No more cholera – drugs for TB – now geriatric beds – surplus beds called “geriatric assessment” with no ration for GA in England – bed reduction and the money’s still there – % growth.

    Deep at the bottom of it all is a forgotten memory that we are all in it together and clean water and hospitals are public services and a public right.

    There is more money now because there was more money in 1948. It was there in 1848 or soon after.

    Another difference is the reputation of Edinburgh as a place to train doctors and the huge number that pass through, many of them foreigners and a valuable export in an independent Scotland

    Student demand exceeds supply to the extent that they can be picky about taking only the best students and that has set up a virtuous circle generations ago.

    So thank you Burke and Hare for that.

    Plenty of money, high quality training, professional pride, an industry where there is job satisfaction from helping other people: you’d need to be really stupid to get a bad result despite all that.

    There are lot of stupid people around, and NHS top management has its share, but it’s just not enough to mess things up completely except in isolated pockets without help from the UK government.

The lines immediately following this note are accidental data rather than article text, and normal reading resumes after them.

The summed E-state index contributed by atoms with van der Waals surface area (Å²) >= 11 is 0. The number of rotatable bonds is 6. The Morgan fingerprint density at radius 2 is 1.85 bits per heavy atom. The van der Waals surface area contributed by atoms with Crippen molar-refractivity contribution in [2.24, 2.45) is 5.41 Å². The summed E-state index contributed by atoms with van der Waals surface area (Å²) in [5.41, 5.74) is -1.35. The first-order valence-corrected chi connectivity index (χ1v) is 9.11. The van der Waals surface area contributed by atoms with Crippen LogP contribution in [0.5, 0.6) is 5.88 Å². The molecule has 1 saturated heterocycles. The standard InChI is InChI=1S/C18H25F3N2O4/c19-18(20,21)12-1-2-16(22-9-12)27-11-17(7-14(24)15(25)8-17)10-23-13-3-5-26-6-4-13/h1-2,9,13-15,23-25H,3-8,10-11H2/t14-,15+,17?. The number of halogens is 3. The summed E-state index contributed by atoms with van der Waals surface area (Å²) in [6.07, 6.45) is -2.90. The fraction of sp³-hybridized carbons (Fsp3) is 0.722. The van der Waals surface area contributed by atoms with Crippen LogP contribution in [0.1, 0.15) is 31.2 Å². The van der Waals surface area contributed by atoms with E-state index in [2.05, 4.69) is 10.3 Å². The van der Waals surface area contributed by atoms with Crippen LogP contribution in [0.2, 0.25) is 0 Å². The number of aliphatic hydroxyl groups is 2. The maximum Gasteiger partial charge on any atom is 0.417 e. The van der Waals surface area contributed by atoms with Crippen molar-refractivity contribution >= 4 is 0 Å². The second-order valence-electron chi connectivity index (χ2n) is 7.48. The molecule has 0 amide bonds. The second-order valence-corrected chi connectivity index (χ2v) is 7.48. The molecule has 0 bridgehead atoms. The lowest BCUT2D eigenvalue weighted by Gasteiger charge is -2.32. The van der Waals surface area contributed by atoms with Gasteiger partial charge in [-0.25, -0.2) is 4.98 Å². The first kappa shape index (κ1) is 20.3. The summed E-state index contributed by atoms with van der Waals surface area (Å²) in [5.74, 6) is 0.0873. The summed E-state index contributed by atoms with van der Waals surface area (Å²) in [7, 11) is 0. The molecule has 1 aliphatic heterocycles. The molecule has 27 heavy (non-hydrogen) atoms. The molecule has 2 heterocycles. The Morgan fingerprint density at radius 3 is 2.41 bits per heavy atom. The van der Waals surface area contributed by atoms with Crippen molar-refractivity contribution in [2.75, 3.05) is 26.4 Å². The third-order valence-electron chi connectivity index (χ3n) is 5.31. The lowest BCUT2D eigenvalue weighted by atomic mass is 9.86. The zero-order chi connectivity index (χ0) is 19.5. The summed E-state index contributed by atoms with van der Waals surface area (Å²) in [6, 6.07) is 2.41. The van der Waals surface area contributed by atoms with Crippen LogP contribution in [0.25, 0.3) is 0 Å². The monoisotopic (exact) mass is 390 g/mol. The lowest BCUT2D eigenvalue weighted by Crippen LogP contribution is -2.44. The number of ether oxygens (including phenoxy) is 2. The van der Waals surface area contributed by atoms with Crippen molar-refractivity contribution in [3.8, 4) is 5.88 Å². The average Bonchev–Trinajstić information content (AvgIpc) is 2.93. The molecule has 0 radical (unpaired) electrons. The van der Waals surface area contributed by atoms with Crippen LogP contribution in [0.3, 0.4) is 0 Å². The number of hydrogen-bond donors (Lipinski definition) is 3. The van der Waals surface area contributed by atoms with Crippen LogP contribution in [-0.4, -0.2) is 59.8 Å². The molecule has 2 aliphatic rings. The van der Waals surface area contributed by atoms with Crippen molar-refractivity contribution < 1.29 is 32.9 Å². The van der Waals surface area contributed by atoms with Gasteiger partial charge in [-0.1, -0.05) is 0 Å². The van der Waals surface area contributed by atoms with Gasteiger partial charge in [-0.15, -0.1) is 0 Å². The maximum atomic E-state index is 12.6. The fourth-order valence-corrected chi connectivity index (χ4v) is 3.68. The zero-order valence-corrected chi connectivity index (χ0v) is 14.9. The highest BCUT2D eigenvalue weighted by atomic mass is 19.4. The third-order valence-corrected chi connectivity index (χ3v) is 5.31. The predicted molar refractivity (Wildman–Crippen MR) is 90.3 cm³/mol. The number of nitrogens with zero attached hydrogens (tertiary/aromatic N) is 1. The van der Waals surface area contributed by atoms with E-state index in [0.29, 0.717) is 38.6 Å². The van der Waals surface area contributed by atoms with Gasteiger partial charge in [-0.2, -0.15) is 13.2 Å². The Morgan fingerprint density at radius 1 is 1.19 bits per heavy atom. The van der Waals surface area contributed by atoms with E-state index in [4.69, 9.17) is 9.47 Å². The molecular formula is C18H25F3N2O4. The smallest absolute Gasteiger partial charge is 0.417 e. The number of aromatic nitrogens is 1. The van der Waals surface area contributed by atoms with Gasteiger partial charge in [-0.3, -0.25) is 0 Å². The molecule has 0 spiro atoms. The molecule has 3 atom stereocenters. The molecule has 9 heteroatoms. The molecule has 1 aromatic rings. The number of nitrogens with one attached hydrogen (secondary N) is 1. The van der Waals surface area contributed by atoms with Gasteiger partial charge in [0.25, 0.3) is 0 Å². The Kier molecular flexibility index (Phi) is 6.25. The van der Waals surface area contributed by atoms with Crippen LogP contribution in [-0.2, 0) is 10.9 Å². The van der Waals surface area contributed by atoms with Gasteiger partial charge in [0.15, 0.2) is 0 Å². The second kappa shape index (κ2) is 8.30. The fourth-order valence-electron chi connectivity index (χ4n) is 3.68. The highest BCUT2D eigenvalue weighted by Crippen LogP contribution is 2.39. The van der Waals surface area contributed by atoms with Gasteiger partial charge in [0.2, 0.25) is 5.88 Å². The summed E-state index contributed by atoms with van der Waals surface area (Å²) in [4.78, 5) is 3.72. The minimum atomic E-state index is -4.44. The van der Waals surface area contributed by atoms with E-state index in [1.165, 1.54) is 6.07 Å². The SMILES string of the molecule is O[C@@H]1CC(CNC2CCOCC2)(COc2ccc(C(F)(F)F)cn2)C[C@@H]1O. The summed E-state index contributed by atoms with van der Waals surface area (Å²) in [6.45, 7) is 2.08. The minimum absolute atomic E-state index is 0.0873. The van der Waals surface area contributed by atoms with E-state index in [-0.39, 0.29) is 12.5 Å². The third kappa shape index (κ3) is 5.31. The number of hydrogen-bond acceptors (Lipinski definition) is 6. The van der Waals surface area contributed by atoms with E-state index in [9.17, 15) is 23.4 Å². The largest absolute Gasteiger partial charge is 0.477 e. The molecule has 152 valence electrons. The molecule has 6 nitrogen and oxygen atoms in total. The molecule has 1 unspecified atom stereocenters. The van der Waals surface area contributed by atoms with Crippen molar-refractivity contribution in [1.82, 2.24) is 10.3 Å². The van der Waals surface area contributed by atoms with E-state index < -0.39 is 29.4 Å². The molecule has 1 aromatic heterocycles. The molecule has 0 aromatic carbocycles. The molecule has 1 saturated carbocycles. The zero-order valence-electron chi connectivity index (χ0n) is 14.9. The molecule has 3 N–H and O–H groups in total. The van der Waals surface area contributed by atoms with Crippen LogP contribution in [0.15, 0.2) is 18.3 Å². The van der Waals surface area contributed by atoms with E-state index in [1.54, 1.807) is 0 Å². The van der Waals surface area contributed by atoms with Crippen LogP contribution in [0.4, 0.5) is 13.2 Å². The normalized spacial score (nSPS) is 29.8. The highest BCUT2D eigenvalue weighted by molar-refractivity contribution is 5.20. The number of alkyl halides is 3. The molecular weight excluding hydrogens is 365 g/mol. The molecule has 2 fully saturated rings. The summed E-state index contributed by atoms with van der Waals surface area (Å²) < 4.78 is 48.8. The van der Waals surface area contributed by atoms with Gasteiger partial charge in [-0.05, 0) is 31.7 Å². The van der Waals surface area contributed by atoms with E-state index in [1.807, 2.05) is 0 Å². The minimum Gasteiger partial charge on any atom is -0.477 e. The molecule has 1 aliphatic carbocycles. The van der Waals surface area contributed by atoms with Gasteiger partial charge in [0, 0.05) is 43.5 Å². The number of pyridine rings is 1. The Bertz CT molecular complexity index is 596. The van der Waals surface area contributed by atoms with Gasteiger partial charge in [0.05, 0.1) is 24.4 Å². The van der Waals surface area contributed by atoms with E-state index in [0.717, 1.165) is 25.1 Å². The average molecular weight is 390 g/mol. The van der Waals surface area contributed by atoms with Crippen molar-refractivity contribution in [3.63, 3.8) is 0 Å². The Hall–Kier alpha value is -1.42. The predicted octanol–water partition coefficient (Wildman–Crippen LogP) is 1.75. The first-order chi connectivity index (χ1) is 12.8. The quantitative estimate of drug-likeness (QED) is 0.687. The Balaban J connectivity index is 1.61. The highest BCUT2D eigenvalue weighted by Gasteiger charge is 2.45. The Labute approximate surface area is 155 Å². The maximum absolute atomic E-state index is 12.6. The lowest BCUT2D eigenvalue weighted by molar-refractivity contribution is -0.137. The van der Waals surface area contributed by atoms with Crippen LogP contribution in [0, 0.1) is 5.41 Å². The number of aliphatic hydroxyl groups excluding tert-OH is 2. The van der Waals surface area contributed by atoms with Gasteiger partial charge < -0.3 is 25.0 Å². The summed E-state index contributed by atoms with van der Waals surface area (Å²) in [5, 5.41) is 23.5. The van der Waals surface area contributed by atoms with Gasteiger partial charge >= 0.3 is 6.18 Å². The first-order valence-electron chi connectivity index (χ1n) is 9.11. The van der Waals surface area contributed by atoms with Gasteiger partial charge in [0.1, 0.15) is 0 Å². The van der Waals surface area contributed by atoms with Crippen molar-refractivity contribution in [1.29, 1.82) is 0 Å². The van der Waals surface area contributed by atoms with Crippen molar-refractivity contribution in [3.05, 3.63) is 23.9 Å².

Managing the Scottish NHS isn’t difficult unless government makes it so.

  42. Apparently Danny Alexander has ruled out tax cuts for the middle class before the next election. It seems to me likely this might need to change in future if the coalition is hoping to survive beyond that. Another Falklands war or similar might not go so well a 2nd time around.

  43. John B Dick

    Some of that I knew, but not all of it – thanks.

    “Deep at the bottom of it all is a forgotten memory that we are all in it together”.

    That also seems to chime with the range of public health schemes in Scotland which preceded 1948, and were incorporated then. Not only the Highlands and Islands Medical Service, but the Emergency Hospital Service. As I understand it, doctors in Scotland voted for incorporation in the NHS, as opposed to their counterparts south of the Border.

  44. OldNat

    “In the English sense of the term “faith schools”, there are none.”

    It makes a nonsense of the Yougov poll doesn’t it? They should have excluded Scotland. I’m fed up being asked questions about devolved issues when they are probably asking about the NHS in England. I’ve started to answer DK when it isn’t clear.

    Scottish Labour has a large West of Scotland working class Catholic element, many of recent Irish origin.

    [Given ICM conducted it, it doesn’t have much baring upon the YouGov poll! – AW]

  45. OldNat

    I am old enough for one of my earliest memories to be being ill before the NHS. I have told my doctor, in the presence of my wife, that I would rather die on an NHS waiting list than accept private treatment.

    You are right about 1948. Officialy the doctors in Scotland sat on the fence a bit. but it was as you say. The young CA who was the manager of Glasgow Royal Infirmary then was working for a monthly net salary less than his tax deduction the month after national pay rates came into effect. (Tax rates peaked around then of course.)